The last day of the Raisina Dialogue in Delhi on Wednesday began with a tribute to the late Chief of Defence Staff General Bipin Rawat. Moderator Lisa Singh from the Australia-India Institute said “General Rawat led the Indian Armed Forces into a new era of transformation and the Chair of Excellence and the other efforts by the Indian Army will ensure that his legacy lives on.” Singh was chairing an august panel of military brass and among them was India’s Chief of Naval Staff Admiral Hari Kumar. While Admiral Kumar looked to stick to the topic which was on how technology could impact modern day warfare, the conversation soon segued into Russia’s invasion of Ukraine and the China challenge. Admiral John C. Aquilino, Commander, U.S. Indo-Pacific Command claimed that all nations represented on the podium – US, Japan, Australia, India and France – were coming together in what he called an “integrated deterrence” which involved operating together and sharing information. Such unity was necessary to maintain a “free and open Indo-Pacific.” His words were echoed by others except Adm. Kumar.
“Please yourself” is an American euphemism but one that External Affairs Minister S Jaishankar believes should be at the heart of India’s foreign policy. Speaking about how India saw itself on the global stage after 75 years of Independence and what it would like to achieve going forward in the next 25 years, Jaishankar said that one of the key lessons India had learnt was to be “proud of who we are, rather than please the world and become a pale imitation of what they are.” On the areas where India needed to focus, Jaishankar in what was seen as a not so veiled reference to China stated that no weightage had been given to “manufacturing, technology and hard security.” Considering the government is pushing ‘Make In India’ with a special focus on becoming the world’s electronic base, Beijing was clearly on the minister’s mind here and if there was any doubt the focus on “hard security” ended it. China aside, the minister once again had to deal with “Ukraine bogey”; the term that some former Indian attendees are now using in private when talking about the issue. Unlike earlier though, the minister did not show his irritation but simply stated that he believed that India’s path was the best way to handle the crisis. On Delhi’s plans for a permanent seat at the UNSC the minister stated, “We have a plan. We need other people to have a plan that is similar to ours to make it happen.”
The back and forth on Ukraine between Indian and Western panellists has been a constant feature throughout this three-day conference and so it was no surprise then that after arguing India’s position for a good 10 minutes, Ashok Malik, foreign policy advisor to the government articulated that “perhaps Indians articulate their anxieties, their principles different from the Americans do. Americans are well…different.” But Malik’s not so hidden exasperation did not deter an eager American panellist from stating that “polling shows that 80 percent of Americans believe that we should defend not just Ukraine, but we should defend all democracies under attack by authoritarian powers. That of course includes India in its conflict with China.” Such assurances did not seem to be enough for some members of the Indian audience who stated that the US continued to violate India’s assurances, one of them being the decision to conduct naval patrols in India’s EEZ in the Western Indian Ocean without prior consent and ratification of the UN Convention of the Law of the Seas (UNCLOS). How then, they questioned, could the US expect trust and co-operation from India in the Indo-Pacific. The message hit home to one of the American panellists who stated rather confusingly that “India was one of the closest naval partners of the US” and “China was the biggest violator of (UNCLOS) by taking over an international body of water in the South China Sea.” Not only did these two statements not answer the question, it showed that while the US expected others to do what it deemed was morally right, it also reserved the right to cut itself some slack in that regard.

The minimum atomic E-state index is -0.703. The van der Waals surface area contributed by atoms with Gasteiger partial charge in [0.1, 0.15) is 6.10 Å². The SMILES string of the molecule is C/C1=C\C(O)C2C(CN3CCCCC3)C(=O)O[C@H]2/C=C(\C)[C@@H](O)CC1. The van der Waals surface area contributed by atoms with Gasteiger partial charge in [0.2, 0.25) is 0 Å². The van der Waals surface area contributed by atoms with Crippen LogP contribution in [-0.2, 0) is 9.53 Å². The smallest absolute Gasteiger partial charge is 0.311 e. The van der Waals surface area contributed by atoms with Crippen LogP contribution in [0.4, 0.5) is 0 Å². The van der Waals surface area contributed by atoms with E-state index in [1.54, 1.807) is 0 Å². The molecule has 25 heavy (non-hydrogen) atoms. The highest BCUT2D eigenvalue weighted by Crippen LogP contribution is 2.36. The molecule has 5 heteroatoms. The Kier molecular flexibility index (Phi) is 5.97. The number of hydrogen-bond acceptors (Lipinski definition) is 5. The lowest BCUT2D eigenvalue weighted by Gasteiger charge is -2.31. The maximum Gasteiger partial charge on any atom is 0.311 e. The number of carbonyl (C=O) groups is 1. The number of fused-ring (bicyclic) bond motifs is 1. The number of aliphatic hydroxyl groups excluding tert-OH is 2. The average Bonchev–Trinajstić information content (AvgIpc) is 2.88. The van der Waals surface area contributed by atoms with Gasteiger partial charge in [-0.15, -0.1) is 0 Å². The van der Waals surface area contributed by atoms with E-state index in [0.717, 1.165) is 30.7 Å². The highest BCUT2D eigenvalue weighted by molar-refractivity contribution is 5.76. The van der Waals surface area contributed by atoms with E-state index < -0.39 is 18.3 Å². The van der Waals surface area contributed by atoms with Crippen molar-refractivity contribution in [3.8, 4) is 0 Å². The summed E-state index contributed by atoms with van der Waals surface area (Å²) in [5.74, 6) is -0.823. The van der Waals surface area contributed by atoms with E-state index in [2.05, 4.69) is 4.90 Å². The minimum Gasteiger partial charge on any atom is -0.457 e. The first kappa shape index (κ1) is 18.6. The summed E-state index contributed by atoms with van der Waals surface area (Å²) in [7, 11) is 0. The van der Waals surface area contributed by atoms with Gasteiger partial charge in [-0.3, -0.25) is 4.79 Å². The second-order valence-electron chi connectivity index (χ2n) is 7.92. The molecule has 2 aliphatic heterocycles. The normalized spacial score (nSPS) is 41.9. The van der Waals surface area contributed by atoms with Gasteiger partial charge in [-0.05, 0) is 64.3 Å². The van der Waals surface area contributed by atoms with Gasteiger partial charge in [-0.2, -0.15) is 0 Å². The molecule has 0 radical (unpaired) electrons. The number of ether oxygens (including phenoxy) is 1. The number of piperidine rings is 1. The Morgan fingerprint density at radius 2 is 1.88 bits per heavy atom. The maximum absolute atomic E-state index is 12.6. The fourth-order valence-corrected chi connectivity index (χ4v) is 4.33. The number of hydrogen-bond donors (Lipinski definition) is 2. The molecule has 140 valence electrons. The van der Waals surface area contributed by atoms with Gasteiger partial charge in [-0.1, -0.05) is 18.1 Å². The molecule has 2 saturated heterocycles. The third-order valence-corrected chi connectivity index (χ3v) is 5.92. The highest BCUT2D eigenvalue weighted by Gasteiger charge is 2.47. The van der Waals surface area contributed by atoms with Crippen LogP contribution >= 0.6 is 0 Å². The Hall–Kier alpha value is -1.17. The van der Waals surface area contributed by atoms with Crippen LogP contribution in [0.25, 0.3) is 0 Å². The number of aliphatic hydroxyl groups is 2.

Social media companies have been cleaning up their act or at least that’s what some US officials claim. Anne Neuberger, Deputy National Security Advisor, Cyber and Emerging Technology, US claimed that in the wake of the Ukraine crisis social media companies have been conscious about cracking down on Russian trolls broadcasting propaganda. What she failed to mention was the measures that the Biden administration could and would take to ensure Elon Musk, whose plans for Twitter are leaving both the US and the world worried, would comply with the laws of the land in all countries. Twitter aside, the divergence of concerns among nation states seems to complicate matters. In Africa, lack of trained cyber-engineers has ensured that not only are businesses attacked but threats of terrorism and cyber-attacks on hospital data and other necessary institutions is a huge issue. For Bangladesh the focus seems more on cyber-crime, cyber-pornography with morphed photos, online threats to women and cyber-stalking while in India the prime focus seems to be on misinformation and hate speech. With such a diverse range of problems accompanied by local issues how does one bring tech companies – many of them in Silicon Valley – to book. Not surprisingly, there were no answers.